Wentworth and Ireland


Wentworth and Ireland

Wentworth’s role before the personal rule

Wentworth was viewed by Charles as one of his leading parliamentary critics. He was arrested in 1627 for not paying the forced loan. In 1628 he was given the job of president of the council of the north. In a way he “changed sides” because he accepted his office may have been an issue for his strong parliamentary allies. He only rose through the ranks because of the death of the kings favourite the Duke of Buckingham. Wentworth was appointed lord deputy of Ireland in 1632 and arrived in 1633.

By the end of Elizabeth’s reign she had gotten Ireland under control.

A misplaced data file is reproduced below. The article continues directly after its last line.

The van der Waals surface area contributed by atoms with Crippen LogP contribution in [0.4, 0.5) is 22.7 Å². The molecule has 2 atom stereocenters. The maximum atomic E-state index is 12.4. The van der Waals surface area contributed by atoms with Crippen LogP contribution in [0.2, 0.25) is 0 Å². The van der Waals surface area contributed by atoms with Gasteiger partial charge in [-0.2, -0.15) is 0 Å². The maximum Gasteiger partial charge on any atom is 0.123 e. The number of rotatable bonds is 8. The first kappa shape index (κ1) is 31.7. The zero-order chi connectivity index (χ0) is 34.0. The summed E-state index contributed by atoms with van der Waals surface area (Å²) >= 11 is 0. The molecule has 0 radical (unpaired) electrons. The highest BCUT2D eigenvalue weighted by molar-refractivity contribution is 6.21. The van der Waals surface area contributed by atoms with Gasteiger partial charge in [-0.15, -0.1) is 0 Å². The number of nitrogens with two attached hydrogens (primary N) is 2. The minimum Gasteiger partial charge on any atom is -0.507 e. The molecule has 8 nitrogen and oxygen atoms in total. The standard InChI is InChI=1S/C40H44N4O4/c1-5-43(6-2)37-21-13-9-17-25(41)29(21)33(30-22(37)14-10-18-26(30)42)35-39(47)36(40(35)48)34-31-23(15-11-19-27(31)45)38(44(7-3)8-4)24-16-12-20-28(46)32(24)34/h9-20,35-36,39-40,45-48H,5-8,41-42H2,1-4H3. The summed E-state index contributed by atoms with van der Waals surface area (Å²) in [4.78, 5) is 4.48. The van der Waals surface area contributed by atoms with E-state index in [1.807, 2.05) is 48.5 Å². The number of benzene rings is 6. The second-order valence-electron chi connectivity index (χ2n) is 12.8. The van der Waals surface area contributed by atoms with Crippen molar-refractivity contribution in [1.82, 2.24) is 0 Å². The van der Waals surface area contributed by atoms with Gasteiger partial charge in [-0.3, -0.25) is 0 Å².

Problems in Ireland

Plantation= was the bringing protestant settlers into the country but English control in Ireland was essentially limited to Dublin. The rest of the country was controlled by the Irish Catholics.

Wentworth’s rule in Ireland

Wentworth’s aims

-          Impose authority of the English crown and church to the Irish

-          Allow English crown to profit from Ireland

The term most strongly associated with Wentworth’s rule in Ireland is “thorough” – an attempt to increase royal authority through the imposition of religious conformity and the user of prerogative courts.

The book of Rates was introduced and was successful in raising funds from 1633- 1640 it doubled customs income to £80,000

Wentworth manipulated the 1634 Irish parliament. By announcing the parliament would meet in two sessions, the first would deal with finance


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